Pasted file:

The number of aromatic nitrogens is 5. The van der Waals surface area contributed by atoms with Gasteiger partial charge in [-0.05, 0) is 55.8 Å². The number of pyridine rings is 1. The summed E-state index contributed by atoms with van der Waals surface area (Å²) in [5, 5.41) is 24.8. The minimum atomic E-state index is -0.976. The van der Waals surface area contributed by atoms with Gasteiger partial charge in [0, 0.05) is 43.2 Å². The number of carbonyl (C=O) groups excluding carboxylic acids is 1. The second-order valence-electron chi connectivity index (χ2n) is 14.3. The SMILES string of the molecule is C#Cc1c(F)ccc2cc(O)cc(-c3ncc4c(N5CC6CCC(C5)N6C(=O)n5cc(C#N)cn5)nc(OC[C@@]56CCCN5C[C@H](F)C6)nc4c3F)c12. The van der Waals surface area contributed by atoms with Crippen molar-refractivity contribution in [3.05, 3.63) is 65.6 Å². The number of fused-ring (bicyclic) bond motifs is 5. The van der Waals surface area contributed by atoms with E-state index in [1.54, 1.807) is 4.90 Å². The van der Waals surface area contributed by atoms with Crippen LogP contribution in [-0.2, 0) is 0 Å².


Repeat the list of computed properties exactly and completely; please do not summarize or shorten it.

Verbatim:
The number of aromatic nitrogens is 5. The van der Waals surface area contributed by atoms with Gasteiger partial charge in [-0.05, 0) is 55.8 Å². The number of pyridine rings is 1. The summed E-state index contributed by atoms with van der Waals surface area (Å²) in [5, 5.41) is 24.8. The minimum atomic E-state index is -0.976. The van der Waals surface area contributed by atoms with Gasteiger partial charge in [0, 0.05) is 43.2 Å². The number of carbonyl (C=O) groups excluding carboxylic acids is 1. The second-order valence-electron chi connectivity index (χ2n) is 14.3. The SMILES string of the molecule is C#Cc1c(F)ccc2cc(O)cc(-c3ncc4c(N5CC6CCC(C5)N6C(=O)n5cc(C#N)cn5)nc(OC[C@@]56CCCN5C[C@H](F)C6)nc4c3F)c12. The van der Waals surface area contributed by atoms with Crippen molar-refractivity contribution in [3.05, 3.63) is 65.6 Å². The number of fused-ring (bicyclic) bond motifs is 5. The van der Waals surface area contributed by atoms with E-state index in [1.54, 1.807) is 4.90 Å². The van der Waals surface area contributed by atoms with Crippen LogP contribution in [-0.2, 0) is 0 Å².